1. Productive Workforce and Sustainable Economic Engagement
  2. Health and Health Promoting Lifestyle
  3. Participation, Inclusiveness, and Equitable Opportunities for all Youth
  4. Promotive and Protective Environment for Youth Development
  5. Partnership-Building and Effective Collaboration

The 2019 NYP covers almost all facets of the life of the Nigerian Youth ranging from Education, Entrepreneurship, Agriculture, Health, Capacity-building, ICT, Economic empowerment, to Political inclusion and Security.  This Policy is to be driven by the Ministry of Youth and Sports Development in collaboration with other key MDAs and Civil Society. It is expected to be in force between 2019 and 2023.

NIGAC Constructive Position

The 2019 NYP is a detailed document (with 111 pages), more detailed than the 2009 version of 80 pages but the issue is never in the content of the policy but in implementation and execution. To implement the beautiful goals in the policy, the Federal Ministry of Youth and Sports Development requires the active and effective collaboration of several key MDAs like Education, Budget and National Planning, Health, Agriculture, Interior, etc. With the intrigues and bureaucracies in government circles, it will be a daunting task for the FMOYSD to implement the 2019 NYP. Some of the vital parts of the policy are either domiciled or will be a replication or duplication of other Ministries’ core responsibilities and such MDAs will never allow themselves to be usurped of their core functions for relevance sake.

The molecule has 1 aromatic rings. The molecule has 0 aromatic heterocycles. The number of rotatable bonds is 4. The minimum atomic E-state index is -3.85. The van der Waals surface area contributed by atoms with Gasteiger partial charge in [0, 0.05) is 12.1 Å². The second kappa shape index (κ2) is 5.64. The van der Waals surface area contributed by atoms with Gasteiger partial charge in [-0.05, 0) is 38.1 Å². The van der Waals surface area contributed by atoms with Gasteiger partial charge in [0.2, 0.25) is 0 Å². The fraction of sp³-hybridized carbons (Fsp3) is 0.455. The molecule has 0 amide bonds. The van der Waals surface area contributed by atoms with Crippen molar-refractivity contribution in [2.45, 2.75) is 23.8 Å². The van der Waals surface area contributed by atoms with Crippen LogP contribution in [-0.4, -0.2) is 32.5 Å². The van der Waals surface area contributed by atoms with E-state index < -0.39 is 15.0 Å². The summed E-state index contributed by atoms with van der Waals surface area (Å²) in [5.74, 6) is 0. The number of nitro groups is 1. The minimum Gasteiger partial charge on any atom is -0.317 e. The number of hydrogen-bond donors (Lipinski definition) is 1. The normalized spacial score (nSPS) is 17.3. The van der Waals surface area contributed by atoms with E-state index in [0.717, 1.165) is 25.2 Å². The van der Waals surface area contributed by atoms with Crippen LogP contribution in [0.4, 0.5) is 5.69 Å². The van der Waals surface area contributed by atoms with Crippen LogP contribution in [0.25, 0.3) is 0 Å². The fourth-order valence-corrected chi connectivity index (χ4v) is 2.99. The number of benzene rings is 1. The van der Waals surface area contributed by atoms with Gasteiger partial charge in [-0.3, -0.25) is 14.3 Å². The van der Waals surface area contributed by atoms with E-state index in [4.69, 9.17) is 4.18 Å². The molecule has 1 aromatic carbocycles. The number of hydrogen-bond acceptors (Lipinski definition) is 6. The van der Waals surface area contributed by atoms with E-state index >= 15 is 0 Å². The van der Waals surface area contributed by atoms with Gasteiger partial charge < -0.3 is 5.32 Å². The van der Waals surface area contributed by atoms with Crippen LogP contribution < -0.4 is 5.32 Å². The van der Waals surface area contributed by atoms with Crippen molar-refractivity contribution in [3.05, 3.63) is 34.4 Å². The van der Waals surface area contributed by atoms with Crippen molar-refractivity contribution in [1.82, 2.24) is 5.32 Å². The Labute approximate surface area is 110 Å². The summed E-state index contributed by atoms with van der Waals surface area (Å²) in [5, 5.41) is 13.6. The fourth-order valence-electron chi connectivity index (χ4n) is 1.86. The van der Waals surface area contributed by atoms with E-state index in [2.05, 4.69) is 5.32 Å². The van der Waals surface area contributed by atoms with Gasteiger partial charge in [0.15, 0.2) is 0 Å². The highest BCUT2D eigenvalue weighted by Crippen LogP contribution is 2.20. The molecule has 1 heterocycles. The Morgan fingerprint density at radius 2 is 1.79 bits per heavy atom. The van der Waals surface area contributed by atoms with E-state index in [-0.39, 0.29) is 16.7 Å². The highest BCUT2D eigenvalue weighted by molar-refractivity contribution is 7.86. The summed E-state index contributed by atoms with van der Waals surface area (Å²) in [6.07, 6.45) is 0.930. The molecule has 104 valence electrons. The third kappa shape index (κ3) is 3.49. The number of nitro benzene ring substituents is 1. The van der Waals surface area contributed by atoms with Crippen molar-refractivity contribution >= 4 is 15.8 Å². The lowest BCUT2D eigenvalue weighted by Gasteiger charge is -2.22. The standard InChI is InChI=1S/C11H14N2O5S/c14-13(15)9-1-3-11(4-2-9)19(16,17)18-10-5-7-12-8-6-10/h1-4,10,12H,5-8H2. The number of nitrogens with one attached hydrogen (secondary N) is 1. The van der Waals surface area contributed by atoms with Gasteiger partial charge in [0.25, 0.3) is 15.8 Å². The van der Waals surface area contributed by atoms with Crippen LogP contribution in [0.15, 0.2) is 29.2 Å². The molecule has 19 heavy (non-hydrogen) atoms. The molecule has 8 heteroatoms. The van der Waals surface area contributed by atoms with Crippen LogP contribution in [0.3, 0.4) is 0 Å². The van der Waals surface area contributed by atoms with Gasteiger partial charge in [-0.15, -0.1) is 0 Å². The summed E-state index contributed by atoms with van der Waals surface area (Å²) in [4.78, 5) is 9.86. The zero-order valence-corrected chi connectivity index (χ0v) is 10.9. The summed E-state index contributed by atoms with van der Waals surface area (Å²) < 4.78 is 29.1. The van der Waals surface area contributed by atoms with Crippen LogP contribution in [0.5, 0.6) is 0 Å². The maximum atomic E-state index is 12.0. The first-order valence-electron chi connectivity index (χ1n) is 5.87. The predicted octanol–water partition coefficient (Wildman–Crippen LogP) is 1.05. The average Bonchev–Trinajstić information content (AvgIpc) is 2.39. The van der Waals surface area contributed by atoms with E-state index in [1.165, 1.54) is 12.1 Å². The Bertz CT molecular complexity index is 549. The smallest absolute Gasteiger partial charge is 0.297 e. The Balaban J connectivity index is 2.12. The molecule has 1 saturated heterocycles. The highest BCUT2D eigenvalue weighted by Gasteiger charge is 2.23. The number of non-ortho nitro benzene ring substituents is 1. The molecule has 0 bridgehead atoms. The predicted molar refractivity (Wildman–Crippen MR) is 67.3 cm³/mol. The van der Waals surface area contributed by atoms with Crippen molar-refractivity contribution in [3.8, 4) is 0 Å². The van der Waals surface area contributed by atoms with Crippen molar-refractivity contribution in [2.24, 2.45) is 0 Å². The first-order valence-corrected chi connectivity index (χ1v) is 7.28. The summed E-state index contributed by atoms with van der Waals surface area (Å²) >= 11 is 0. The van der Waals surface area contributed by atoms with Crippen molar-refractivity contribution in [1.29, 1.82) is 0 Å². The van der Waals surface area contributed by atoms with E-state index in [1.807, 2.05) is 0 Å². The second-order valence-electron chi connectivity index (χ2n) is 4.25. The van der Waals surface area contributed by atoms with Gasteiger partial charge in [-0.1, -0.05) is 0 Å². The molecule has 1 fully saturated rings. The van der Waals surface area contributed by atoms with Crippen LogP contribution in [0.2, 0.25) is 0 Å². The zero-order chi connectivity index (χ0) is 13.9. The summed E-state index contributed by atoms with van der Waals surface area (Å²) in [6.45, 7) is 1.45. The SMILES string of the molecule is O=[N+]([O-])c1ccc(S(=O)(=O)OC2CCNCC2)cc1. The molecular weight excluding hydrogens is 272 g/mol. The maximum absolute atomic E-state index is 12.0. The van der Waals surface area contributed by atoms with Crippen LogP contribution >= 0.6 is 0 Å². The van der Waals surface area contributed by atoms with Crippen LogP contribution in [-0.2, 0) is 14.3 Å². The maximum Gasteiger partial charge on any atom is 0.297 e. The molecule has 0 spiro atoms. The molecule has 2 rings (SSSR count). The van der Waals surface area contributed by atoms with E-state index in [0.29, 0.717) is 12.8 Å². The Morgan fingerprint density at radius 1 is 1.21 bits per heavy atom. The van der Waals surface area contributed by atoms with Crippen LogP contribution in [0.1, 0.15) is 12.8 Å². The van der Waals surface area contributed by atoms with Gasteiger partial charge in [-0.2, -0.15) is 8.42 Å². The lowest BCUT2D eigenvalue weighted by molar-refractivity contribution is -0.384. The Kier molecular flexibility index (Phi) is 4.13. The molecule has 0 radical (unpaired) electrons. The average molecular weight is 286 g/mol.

Another salient factor is the budget provision for the implementation of the policy. For instance, in the First Strategic Thrust (Productive Workforce and Economic Engagement), the FMOYSD aims to, among others, provide 100,000 bursaries to STEM undergraduates annually; train 295,000 Education Personnel….; establish Study Loan Schemes for Tertiary students, establish 500,000 learner-friendly mass literacy centers, etc. These are all core responsibilities of the Federal Ministry of Education, it is, therefore, pertinent to ask whose budget will cater for the above in the appropriation bill, Youth & Sports Development or Education? Similar clashes of core functions are encountered throughout the 2019 NYP which may spell doom for its effective implementation.

There is also the perennial problem of continuity that may hamper the successful implementation of the policy. The priority of succeeding government or minister may shift so as to allow the incumbent point to his own achievements rather than building on the predecessor’s project. This factor may lead to a haphazard implementation or non-implementation of the policy’s strategic thrusts.

Of importance is the constitution of the Ministry saddled with the task of managing Youth affairs. Bundling Youth with Sports has made Nigerian Youths to be largely under-catered for in favor of Sports, especially Soccer. One may argue that Sports cater effectively to the age-category of Youth but we can attest to the fact that the percentage of Youth in Sports pale into comparison with those in other endeavors. To have a Youth-focused policy implementation, the Ministry of Youth Development may need to be unbundled from the Ministry of Sports.